3) Be kind to yourself

This covers all sorts of things: eat healthily, sleep at proper times, drink lots of water.  I know it sounds boring and mumsy-ish, but there’s a reason why people say weird things like “at least you’ve got your health”.  Having your health is important because it sets you up to cope with everything else in life.  And seriously, put down the ice-cream and go to the gym.  You’re not winning this break-up yet!

4) Use it

As those of you who read my blog post about The Hard Man the other day will know, I firmly believe the best thing to do in a bad situation is find a way to use it to your advantage.  Sometimes that’s not possible straight away, but if you’re looking for silver linings they don’t come any shinier than discovering a way to make a crisis into a success.  For example, losing my job didn’t feel like such a good thing at the time, but now I’m deliriously happy because I get to write all day every day.  Sure, a regular income would be lovely, but I’m doing what makes me happy, which is so much more important.

5) Aim for happiness

Don’t aim for survival.  Aim for the top.  Work towards your biggest goals, your most cherished ambitions and your ideal situations.  If you don’t quite make it you will at least have tried, and you’ll be somewhere between happy and surviving.  If you aim for survival and you fail, where the heck does that leave you?

The other thing about being happy is that it’s the best possible revenge against someone who treated you badly.  Most importantly, you deserve to be happy.  You’re lovely.  Gloria Gaynor and I are rooting for you.

Have a splendid Thursday!

Revision Panic

2014-03-08 16.51.25

Good morning to you, dear reader!  I hope that you’ve been enjoying this sunny weekend.  Is it barbecue weather yet, d’you think?

If you’ve read this post from a couple of weeks ago, you will already know that my house mate and I recently auditioned to go on the television show Pointless.  I am delighted to announce that our audition was successful, and on Tuesday we will potter off to the studio in hopes of being on the show.

Our appearance isn’t entirely guaranteed, because they have to allow for things like a good spread of age groups, specialist subjects, unexpected drop-outs, etc.  So basically we’ll turn up on Tuesday, but if the other contestants are all drama graduates in their mid-twenties with an unfortunate propensity to get distracted by shiny things, Ash and I might not make it onto that show.  C’est la show business.

Although we’re both very excited, Ash and I have come up with two pretty major concerns.  The first is that we’ve been asked not to wear black clothing or patterns; respectively speaking, that screws me (who never entirely grew out of my ill-advised goth phase) and Ash (who loves a pair of patterned tights) over pretty thoroughly.  We had a mooch round the charity shops yesterday and found a couple of potential outfits, but we each have to take FIVE clothing options to the studio for the wardrobe people to choose from.  FIVE.  If we’re not including hoodies and pyjamas, I’m not sure I even OWN five outfits.  Although my red hoodie is quite presentable, and it’s very comfy…no.  Stop it.  I can’t go on television looking like I just fell out of bed.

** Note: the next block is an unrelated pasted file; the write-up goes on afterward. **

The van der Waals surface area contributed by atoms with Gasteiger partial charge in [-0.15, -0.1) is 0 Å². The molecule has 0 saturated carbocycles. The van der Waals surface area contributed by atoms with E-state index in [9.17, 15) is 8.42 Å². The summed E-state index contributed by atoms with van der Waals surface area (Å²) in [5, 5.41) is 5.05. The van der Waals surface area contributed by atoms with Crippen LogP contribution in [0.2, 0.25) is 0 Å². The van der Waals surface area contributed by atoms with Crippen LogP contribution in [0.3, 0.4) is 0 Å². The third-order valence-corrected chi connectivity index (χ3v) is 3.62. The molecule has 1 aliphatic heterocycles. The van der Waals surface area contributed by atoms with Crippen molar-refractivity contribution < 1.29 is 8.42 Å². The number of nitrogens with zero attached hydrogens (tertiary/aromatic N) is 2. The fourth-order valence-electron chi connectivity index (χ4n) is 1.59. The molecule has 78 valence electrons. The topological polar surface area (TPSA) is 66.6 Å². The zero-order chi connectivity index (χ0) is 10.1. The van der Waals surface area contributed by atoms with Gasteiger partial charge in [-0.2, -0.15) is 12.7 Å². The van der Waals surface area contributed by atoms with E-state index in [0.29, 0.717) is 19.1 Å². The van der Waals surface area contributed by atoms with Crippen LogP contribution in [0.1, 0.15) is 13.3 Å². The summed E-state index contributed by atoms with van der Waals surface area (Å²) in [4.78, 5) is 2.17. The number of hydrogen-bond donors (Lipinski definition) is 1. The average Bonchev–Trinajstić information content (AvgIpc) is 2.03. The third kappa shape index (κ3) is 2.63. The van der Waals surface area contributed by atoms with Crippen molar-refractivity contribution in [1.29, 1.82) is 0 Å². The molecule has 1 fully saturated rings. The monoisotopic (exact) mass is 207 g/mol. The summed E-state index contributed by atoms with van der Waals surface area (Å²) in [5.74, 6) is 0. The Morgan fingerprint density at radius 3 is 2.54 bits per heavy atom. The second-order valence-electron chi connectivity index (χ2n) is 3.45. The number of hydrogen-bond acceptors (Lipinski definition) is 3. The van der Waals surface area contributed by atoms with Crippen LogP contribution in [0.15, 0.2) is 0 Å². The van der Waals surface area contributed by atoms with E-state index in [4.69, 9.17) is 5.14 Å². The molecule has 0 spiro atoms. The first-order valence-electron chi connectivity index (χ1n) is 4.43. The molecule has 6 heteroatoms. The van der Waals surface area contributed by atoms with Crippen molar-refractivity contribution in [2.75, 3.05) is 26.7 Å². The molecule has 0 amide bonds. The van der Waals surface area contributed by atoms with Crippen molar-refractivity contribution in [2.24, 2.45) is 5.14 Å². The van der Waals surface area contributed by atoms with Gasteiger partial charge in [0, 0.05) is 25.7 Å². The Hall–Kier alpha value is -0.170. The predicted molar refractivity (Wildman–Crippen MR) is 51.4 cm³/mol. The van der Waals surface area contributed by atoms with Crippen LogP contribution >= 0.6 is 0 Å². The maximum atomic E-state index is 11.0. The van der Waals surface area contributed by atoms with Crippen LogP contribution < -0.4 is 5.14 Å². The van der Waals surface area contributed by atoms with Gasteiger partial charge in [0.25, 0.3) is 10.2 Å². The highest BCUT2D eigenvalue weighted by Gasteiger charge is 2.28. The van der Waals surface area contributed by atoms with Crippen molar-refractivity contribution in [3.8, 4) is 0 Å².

I know it shouldn’t worry me too much what I wear, since it’s a show about knowledge rather than appearances, but still: we’re going to be on television.  We don’t want to look rubbish.  Apparently they’re going to do our make-up for us as well, which Ash and I both baulked at.  Ash is a connoisseur of vintage make-up stylings, and is more than capable of making her face look its lovely best.  I usually go for the Claudia Winkleman/panda look myself, and I think it works for me, so I would prefer to be left alone with my gallons of black eye-liner and vampish mascara, thank you very much.

The second concern (which is actually a bigger one than the clothing issue, I promise) is that I don’t think I actually know anything.  Nothing useful, at any rate.  If you put me on QI I would absolutely rock out (mostly because I’ve seen every episode a thousand times, but also) because I’m the queen of the random fact.  But I don’t know the kings and queens of England, or the periodic table, or ANYTHING about geography.  I’ve been watching some episodes of Pointless this week as research, and I can tell you now that if a round about the England cricket team or celebrity culture comes up when we’re on there, I am screwed.  Ash is a clever girl and an excellent actress, so if we get a bad topic I’m sure she’ll style it out, but odds are I will just stand there in open-mouthed horror.  The other possibility is that I will swear loudly, which is probably not the way to go…

Even stuff that I think I do know about, I’m now beginning to second-guess.  When you apply to go on the show, you have to put three specialist subjects on the form.  I put Theatre (I have a Drama degree and I run a theatre company- fair enough), Literature (I read a lot) and Dad’s Army (mainly a joke, but I do love that show).  I HAVE STARTED WATCHING EPISODES OF DAD’S ARMY AS A FORM OF REVISION.  I’m not even enjoying them, because I’m too scared that Alexander Armstrong is going to ask me an obscure question that I won’t be able to answer!  My life has turned into this scene from Short Circuitexcept that I’m panicky rather than curious.

The obvious solution is to calm the heck down, have a cup of tea and brush up on whatever we realistically have to time to revise.  This is perfectly sage and sensible advice.  I will endeavour to do just that.  But could someone please explain to me why, when I was always terrible at exams, have never had a good memory for general knowledge and am almost twenty-five, I have deliberately put myself into a position where I am forced to revise?  Glutton for punishment, perhaps.  Or just a subconscious craving to look stupid on television.  If that’s the case, I sort of wish I’d just applied to Big Brother

Enjoy your Sunday everyone.  Go to the park or something while the weather’s nice.